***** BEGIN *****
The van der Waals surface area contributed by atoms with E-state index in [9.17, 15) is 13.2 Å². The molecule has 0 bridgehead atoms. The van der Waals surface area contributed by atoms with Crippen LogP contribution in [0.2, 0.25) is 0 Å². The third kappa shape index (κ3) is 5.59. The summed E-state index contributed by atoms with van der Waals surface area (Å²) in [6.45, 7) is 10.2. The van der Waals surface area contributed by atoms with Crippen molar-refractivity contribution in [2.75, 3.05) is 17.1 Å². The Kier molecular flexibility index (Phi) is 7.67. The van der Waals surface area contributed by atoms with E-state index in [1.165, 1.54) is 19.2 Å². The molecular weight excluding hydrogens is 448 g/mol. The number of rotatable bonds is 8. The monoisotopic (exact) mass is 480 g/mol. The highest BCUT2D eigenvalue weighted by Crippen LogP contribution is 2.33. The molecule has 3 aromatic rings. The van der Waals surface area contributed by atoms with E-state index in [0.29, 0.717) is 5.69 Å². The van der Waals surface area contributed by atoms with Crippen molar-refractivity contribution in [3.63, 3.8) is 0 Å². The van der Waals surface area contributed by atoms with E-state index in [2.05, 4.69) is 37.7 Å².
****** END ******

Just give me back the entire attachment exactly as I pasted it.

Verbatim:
The van der Waals surface area contributed by atoms with E-state index in [9.17, 15) is 13.2 Å². The molecule has 0 bridgehead atoms. The van der Waals surface area contributed by atoms with Crippen LogP contribution in [0.2, 0.25) is 0 Å². The third kappa shape index (κ3) is 5.59. The summed E-state index contributed by atoms with van der Waals surface area (Å²) in [6.45, 7) is 10.2. The van der Waals surface area contributed by atoms with Crippen molar-refractivity contribution in [2.75, 3.05) is 17.1 Å². The Kier molecular flexibility index (Phi) is 7.67. The van der Waals surface area contributed by atoms with E-state index in [1.165, 1.54) is 19.2 Å². The molecular weight excluding hydrogens is 448 g/mol. The number of rotatable bonds is 8. The monoisotopic (exact) mass is 480 g/mol. The highest BCUT2D eigenvalue weighted by Crippen LogP contribution is 2.33. The molecule has 3 aromatic rings. The van der Waals surface area contributed by atoms with E-state index in [0.29, 0.717) is 5.69 Å². The van der Waals surface area contributed by atoms with Crippen molar-refractivity contribution in [3.63, 3.8) is 0 Å². The van der Waals surface area contributed by atoms with E-state index in [2.05, 4.69) is 37.7 Å².